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The Betrayal by Helen Dunmore

The Betrayal (2010)

by Helen Dunmore

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3043652,181 (3.96)212
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    Far to Go by Alison Pick (lucyknows)
  2. 00
    Into the Whirlwind by Eugenia Ginsburg (wandering_star)
    wandering_star: One autobiographical and one fictional tale of what it was like to fall victim to Stalin's purges. Dunmore lists "Journey Into The Whirlwind" as one of the books she referred to when writing "The Betrayal".

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I liked this book quite a bit. Very tense even though you can guess what will happen from the first pages. A high-brow melodrama. Lovely, elegant writing. ( )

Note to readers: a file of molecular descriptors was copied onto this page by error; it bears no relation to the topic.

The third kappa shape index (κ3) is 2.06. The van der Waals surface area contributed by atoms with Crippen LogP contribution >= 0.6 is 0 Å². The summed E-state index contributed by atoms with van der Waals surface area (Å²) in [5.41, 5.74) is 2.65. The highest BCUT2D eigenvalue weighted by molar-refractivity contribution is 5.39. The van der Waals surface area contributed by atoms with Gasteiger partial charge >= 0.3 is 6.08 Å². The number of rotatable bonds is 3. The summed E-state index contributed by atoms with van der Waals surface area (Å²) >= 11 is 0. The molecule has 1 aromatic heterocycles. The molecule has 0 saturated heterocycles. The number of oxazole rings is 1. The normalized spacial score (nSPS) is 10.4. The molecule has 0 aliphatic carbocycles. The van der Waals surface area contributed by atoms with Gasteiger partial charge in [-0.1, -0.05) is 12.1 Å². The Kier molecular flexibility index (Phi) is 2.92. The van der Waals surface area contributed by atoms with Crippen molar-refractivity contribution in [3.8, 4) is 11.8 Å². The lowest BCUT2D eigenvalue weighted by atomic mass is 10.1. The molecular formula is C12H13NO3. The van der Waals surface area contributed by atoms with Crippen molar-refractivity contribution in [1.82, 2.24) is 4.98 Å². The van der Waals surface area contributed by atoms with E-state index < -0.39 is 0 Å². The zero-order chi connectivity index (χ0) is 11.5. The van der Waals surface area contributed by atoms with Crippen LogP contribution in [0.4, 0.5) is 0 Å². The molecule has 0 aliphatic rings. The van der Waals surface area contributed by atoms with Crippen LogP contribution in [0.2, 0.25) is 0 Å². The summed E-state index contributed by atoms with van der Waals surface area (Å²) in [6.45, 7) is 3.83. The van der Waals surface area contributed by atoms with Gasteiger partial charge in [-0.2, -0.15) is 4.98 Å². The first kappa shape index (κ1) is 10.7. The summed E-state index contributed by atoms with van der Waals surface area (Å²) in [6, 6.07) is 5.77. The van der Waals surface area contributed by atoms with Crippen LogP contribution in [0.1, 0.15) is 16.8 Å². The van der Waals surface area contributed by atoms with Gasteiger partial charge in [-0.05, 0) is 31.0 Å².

GaylaBassham | May 27, 2018 |
post war Communist Russia
say nothing — invisible — still many spies — good

In 1952 Leningrad, Andrei, a young doctor, and Anna, a nursery school teacher, are forging a life together in the postwar, post-siege wreckage. But they know their happiness is precarious, like that of millions of Russians who must avoid the claws of Stalin's merciless Ministry of State Security. When Andrei is forced to treat the seriously ill child of a senior secret police officer, his every move is scrutinized, and it becomes painfully clear that his own fate, and that of his family, is bound to the child's. Trapped in an impossible game of life and death, and pitted against a power-mad father's raging grief, Andrei and Anna must avoid the whispers and watchful eyes of those who will say or do anything to save themselves.
  christinejoseph | May 20, 2018 |